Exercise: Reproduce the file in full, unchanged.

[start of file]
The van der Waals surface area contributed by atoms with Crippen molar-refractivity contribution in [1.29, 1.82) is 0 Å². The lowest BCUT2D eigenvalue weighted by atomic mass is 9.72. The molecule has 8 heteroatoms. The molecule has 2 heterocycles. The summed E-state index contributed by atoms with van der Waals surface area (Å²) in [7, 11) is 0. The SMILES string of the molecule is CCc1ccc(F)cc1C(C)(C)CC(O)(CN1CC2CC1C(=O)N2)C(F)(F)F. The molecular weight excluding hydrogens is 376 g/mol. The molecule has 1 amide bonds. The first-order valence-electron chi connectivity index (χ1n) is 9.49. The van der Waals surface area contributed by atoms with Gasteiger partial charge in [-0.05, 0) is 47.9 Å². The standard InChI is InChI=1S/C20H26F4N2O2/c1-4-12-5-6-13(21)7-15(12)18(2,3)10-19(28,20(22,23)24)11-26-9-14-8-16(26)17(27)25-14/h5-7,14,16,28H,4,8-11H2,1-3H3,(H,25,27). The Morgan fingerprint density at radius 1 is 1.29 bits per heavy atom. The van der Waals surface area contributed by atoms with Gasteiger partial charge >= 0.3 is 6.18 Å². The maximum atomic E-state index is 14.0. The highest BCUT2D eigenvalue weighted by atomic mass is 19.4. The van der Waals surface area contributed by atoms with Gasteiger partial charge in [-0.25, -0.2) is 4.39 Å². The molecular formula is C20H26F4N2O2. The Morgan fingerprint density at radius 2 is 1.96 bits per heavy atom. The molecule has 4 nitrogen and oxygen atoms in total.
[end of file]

The van der Waals surface area contributed by atoms with Crippen molar-refractivity contribution in [1.29, 1.82) is 0 Å². The lowest BCUT2D eigenvalue weighted by atomic mass is 9.72. The molecule has 8 heteroatoms. The molecule has 2 heterocycles. The summed E-state index contributed by atoms with van der Waals surface area (Å²) in [7, 11) is 0. The SMILES string of the molecule is CCc1ccc(F)cc1C(C)(C)CC(O)(CN1CC2CC1C(=O)N2)C(F)(F)F. The molecular weight excluding hydrogens is 376 g/mol. The molecule has 1 amide bonds. The first-order valence-electron chi connectivity index (χ1n) is 9.49. The van der Waals surface area contributed by atoms with Gasteiger partial charge in [-0.05, 0) is 47.9 Å². The standard InChI is InChI=1S/C20H26F4N2O2/c1-4-12-5-6-13(21)7-15(12)18(2,3)10-19(28,20(22,23)24)11-26-9-14-8-16(26)17(27)25-14/h5-7,14,16,28H,4,8-11H2,1-3H3,(H,25,27). The Morgan fingerprint density at radius 1 is 1.29 bits per heavy atom. The van der Waals surface area contributed by atoms with Gasteiger partial charge >= 0.3 is 6.18 Å². The maximum atomic E-state index is 14.0. The highest BCUT2D eigenvalue weighted by atomic mass is 19.4. The van der Waals surface area contributed by atoms with Gasteiger partial charge in [-0.25, -0.2) is 4.39 Å². The molecular formula is C20H26F4N2O2. The Morgan fingerprint density at radius 2 is 1.96 bits per heavy atom. The molecule has 4 nitrogen and oxygen atoms in total.